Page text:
Archives For July 2012

I’ve been talking with my wife about legacy a lot in the last year. As in, A…LOT. What it is, what it means, how we do it right. So when I heard that Reggie Joiner was doing a series at Gwinnett Church about legacy I was obviously interested in tuning in. I would highly suggest checking it out. He has some really great points, even if you aren’t into the whole “God” thing.  (On a side note, I just read a post at The Smart Bear blog where a guy who would be rated as successful by most people’s terms wrestles with this idea as well.  Always interesting to see how this issue affects all of us the same.)

There were two things he mentioned Cherie and I have talked about before, so they really resonated with me. I’ve been marinating on them for a few days now and thought I’d put my thoughts into text since that usually helps me begin to get clarity. Here are those two points:

  1. You will be forgotten
  2. Look for the bigger picture not the better life

Yep, that’s right.  Even Mr. Jobs will be forgotten eventually.  (To all the Apple fan club, I’m sorry.  But he’ll still be forgotten.)


How can a Time cover person be forgotten? Time.

The first time the idea that I’d be forgotten really settled into my heart was almost a cliche moment. I was laying in bed unable to sleep staring at the clock one night. (No, it wasn’t raining.) But I had a thought running through my head. No matter what I do, no matter how “big” I become in this life the likelihood is that when I’m gone and my great grandchildren are adult I will have been reduced to a few stories. A generation or two after that and I’ll be completely forgotten. In other words, nothing I do will be remembered or matter.

Facing this truth isn’t hard. It’s crushing. What do you do with that? If nothing matters and it’s all to be forgotten why not just stop? Eat, drink and be merry for tomorrow we die!

At about the time I was ready to drive to the nearest 24 hour liquor store and start getting my Leaving Las Vegas on, a thought began to form in my mind. What if being forgotten was the best thing I could have happen to me? Knowing I’ll be forgotten forces me to stop thinking about, well, myself. Leaving a legacy isn’t about me creating something but instead jumping into something. It’s about seeing the story that is unfolding around me in the world. Getting deeply passionate about the human race and living to push that drama in a better direction. To put it in Reggie’s words, I could stop focusing on the better life and start focusing on the bigger picture.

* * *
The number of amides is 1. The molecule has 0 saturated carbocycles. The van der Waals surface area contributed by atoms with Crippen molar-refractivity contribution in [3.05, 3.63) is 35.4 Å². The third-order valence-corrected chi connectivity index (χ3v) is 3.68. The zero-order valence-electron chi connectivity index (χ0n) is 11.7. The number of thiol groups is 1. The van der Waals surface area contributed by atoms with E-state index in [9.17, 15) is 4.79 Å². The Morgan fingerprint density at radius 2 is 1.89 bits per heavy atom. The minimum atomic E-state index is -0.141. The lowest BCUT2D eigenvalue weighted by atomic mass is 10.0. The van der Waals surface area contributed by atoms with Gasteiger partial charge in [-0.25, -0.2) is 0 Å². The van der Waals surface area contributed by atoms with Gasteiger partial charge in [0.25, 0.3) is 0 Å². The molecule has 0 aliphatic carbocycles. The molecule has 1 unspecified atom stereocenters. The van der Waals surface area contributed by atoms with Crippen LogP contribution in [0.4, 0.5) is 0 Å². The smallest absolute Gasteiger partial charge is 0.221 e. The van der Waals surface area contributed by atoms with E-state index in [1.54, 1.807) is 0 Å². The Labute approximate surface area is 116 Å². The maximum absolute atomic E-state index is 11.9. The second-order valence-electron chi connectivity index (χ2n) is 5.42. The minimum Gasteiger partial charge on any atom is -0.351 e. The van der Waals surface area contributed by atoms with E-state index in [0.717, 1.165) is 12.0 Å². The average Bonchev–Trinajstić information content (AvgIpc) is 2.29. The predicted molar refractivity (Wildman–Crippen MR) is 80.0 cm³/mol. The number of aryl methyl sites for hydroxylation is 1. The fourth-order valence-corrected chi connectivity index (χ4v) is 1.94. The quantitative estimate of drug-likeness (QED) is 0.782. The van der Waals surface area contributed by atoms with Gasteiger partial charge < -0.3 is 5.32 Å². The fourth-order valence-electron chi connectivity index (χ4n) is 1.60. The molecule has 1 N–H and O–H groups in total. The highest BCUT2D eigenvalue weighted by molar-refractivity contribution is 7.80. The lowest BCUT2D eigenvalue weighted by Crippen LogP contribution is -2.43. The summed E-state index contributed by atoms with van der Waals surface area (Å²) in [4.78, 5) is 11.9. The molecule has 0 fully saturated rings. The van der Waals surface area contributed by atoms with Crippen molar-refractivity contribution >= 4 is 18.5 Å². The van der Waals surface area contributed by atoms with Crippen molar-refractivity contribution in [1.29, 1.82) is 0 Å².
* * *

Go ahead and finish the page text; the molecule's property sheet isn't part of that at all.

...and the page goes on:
The bigger picture. That is the answer to meaning. It isn’t being remembered or powerful. It isn’t even about building something that outlasts me. Because anything I create will eventually die. What I can do that no one else in all history is able to do is make the direct impact on the people around me like I can. I can be a ripple in their lives that drives our small worlds in better directions. They can do the same in theirs and together our little ripples will form a tsunami of change that happens over generations.

Think about the “great” people of our times. Billy Graham, Mother Theresa, Ghandi. What do they all have in common? Over 99% of the population in the world couldn’t name even one of their parents. But without the family that preceded them would they have been able to be the great men and women they became? Good, bad or indifferent the legacy of their families helped make them who they were. Without those people there would have been no Billy Graham. No Ghandi. No Lincoln or Churchill.

So no, I may not ever be a “great” person and I will likely be forgotten. But the things I set in motion with my life may create a lift in the tide of my heritage that gives someone down the line the foundation to stand on to be recognized as great. I will have helped the human story be richer. Those around me will have a bigger impact because of the ripples I sent out.

And that makes being forgotten an exciting thing.


Legacy. A word that can inspire people to greatness, crush them in despair or ignite generational wars. What is it? What does it mean? Why does it have such power…even for those of us that don’t think about it at all?